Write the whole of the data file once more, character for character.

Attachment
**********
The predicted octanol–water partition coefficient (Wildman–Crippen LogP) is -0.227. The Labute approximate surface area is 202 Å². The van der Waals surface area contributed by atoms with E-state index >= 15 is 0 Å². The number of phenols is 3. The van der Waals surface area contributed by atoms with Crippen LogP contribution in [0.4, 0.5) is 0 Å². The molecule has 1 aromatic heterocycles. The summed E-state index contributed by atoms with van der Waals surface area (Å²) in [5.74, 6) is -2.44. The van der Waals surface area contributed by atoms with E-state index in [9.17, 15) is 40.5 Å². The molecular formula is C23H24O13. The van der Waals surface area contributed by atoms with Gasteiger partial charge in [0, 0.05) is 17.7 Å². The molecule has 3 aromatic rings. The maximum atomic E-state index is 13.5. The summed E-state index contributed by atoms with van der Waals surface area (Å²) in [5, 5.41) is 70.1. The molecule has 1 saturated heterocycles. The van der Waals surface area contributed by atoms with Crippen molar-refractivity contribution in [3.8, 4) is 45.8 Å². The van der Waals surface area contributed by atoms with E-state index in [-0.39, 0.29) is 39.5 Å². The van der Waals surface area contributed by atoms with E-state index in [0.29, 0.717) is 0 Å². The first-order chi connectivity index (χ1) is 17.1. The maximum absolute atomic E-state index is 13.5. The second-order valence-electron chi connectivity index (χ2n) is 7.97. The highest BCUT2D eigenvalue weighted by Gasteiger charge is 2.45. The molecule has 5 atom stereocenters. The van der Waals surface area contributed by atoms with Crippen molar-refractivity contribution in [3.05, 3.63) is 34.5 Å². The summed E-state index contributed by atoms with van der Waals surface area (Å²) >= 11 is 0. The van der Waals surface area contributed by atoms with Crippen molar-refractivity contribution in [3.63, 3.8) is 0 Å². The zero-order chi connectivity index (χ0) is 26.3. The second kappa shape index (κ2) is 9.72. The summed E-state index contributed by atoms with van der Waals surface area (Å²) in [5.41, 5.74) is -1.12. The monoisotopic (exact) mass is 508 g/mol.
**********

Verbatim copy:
The predicted octanol–water partition coefficient (Wildman–Crippen LogP) is -0.227. The Labute approximate surface area is 202 Å². The van der Waals surface area contributed by atoms with E-state index >= 15 is 0 Å². The number of phenols is 3. The van der Waals surface area contributed by atoms with Crippen LogP contribution in [0.4, 0.5) is 0 Å². The molecule has 1 aromatic heterocycles. The summed E-state index contributed by atoms with van der Waals surface area (Å²) in [5.74, 6) is -2.44. The van der Waals surface area contributed by atoms with E-state index in [9.17, 15) is 40.5 Å². The molecular formula is C23H24O13. The van der Waals surface area contributed by atoms with Gasteiger partial charge in [0, 0.05) is 17.7 Å². The molecule has 3 aromatic rings. The maximum atomic E-state index is 13.5. The summed E-state index contributed by atoms with van der Waals surface area (Å²) in [5, 5.41) is 70.1. The molecule has 1 saturated heterocycles. The van der Waals surface area contributed by atoms with Crippen molar-refractivity contribution in [3.8, 4) is 45.8 Å². The van der Waals surface area contributed by atoms with E-state index in [-0.39, 0.29) is 39.5 Å². The van der Waals surface area contributed by atoms with E-state index in [0.29, 0.717) is 0 Å². The first-order chi connectivity index (χ1) is 17.1. The maximum absolute atomic E-state index is 13.5. The second-order valence-electron chi connectivity index (χ2n) is 7.97. The highest BCUT2D eigenvalue weighted by Gasteiger charge is 2.45. The molecule has 5 atom stereocenters. The van der Waals surface area contributed by atoms with Crippen molar-refractivity contribution in [3.05, 3.63) is 34.5 Å². The summed E-state index contributed by atoms with van der Waals surface area (Å²) >= 11 is 0. The van der Waals surface area contributed by atoms with Crippen molar-refractivity contribution in [3.63, 3.8) is 0 Å². The zero-order chi connectivity index (χ0) is 26.3. The second kappa shape index (κ2) is 9.72. The summed E-state index contributed by atoms with van der Waals surface area (Å²) in [5.41, 5.74) is -1.12. The monoisotopic (exact) mass is 508 g/mol.